We’ve been constant critics of the way official emissions and fuel economy tests have been carried out. The NEDC (laughably standing for New European Driving Cycle) tests are outdated and unrepresentative – and have been for years – so we’ve welcomed the introduction of the supposedly more real-world WLTP/RDE (World Harmonised Light Vehicle Testing Procedure/Real Driving Emissions) tests that include on-road assessments and, we’re promised, will be rigorously checked.
Yet only last week, we reported on Mercedes’ testing specialists who told us that if we’re all expecting everything to be fixed by the new testing programme, we could be disappointed. There are still loopholes in the regulations, they said.
By September, every new car that is sold will have to be tested to WLTP/RDE standards – a good thing, surely? Absolutely. But with every test taking ‘twice the effort and twice the time’ according to Mercedes, and figures having to be made available for every version of every car (including options), there’s an enormous amount of work to do, costing a fortune.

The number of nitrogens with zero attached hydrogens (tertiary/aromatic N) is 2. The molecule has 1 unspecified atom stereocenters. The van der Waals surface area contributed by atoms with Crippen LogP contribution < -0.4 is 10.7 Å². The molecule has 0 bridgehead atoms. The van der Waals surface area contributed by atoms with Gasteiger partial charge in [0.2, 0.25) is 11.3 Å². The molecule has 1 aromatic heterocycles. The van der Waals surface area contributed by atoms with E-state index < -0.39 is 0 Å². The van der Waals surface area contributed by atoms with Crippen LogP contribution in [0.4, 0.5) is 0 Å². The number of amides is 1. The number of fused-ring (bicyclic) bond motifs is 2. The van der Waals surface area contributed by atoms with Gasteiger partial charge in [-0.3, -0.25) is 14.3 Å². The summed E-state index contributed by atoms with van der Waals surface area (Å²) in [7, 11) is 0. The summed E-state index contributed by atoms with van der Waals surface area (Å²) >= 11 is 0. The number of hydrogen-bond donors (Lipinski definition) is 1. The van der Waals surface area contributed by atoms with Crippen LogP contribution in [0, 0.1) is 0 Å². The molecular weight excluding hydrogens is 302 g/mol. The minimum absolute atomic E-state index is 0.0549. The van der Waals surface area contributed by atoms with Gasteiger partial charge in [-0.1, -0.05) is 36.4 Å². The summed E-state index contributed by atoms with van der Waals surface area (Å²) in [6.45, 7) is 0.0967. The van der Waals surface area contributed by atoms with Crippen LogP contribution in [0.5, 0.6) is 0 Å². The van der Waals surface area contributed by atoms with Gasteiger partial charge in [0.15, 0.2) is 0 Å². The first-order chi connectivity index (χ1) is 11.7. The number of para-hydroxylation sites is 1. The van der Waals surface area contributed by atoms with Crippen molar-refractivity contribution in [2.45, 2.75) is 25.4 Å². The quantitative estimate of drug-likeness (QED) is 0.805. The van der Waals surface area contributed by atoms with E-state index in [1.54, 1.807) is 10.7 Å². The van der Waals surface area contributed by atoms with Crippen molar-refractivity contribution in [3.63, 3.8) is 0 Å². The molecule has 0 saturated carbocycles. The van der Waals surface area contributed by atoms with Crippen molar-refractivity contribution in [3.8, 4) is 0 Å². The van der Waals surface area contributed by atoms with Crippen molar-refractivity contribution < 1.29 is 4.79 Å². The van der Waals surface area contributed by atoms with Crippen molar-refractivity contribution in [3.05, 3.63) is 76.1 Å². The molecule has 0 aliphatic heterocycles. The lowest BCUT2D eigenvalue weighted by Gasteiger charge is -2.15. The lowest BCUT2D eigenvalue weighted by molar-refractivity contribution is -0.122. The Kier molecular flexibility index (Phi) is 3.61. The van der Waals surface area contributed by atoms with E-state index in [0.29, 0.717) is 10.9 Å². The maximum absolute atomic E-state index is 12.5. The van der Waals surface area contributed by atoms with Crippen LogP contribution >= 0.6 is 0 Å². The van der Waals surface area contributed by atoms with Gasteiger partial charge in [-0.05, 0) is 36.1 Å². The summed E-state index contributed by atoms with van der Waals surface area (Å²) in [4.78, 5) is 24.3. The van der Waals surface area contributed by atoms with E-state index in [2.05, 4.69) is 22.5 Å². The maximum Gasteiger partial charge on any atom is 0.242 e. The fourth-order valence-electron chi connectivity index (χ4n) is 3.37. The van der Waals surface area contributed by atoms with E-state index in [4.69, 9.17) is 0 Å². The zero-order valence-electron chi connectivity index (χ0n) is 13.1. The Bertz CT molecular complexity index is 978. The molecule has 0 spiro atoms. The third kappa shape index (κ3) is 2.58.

Bizarrely, our taxation system and the EU’s target for every car maker’s ‘fleet average’ CO2 figure to be 95g/km by 2020 are both measured on old NEDC figures. Thankfully, that doesn’t mean two tests for every car – there’s a computer programme called CO2MPAS to produce NEDC stats from WLTP tests.
Don’t get me wrong, I’m not feeling sorry for an industry with a poor record on emissions testing. But this is another example of regulators not really engaging with experts. As one insider told us this week, the cost of testing and meeting targets will have an effect on prices, while some models could disappear from showrooms altogether. So less choice and higher prices. I’m not sure that was the politicians’ aim.
New buyers of the Toyota Prius hybrid will have to pay the congestion charge, after a new emissions test moved its official CO2 output above 75g/km…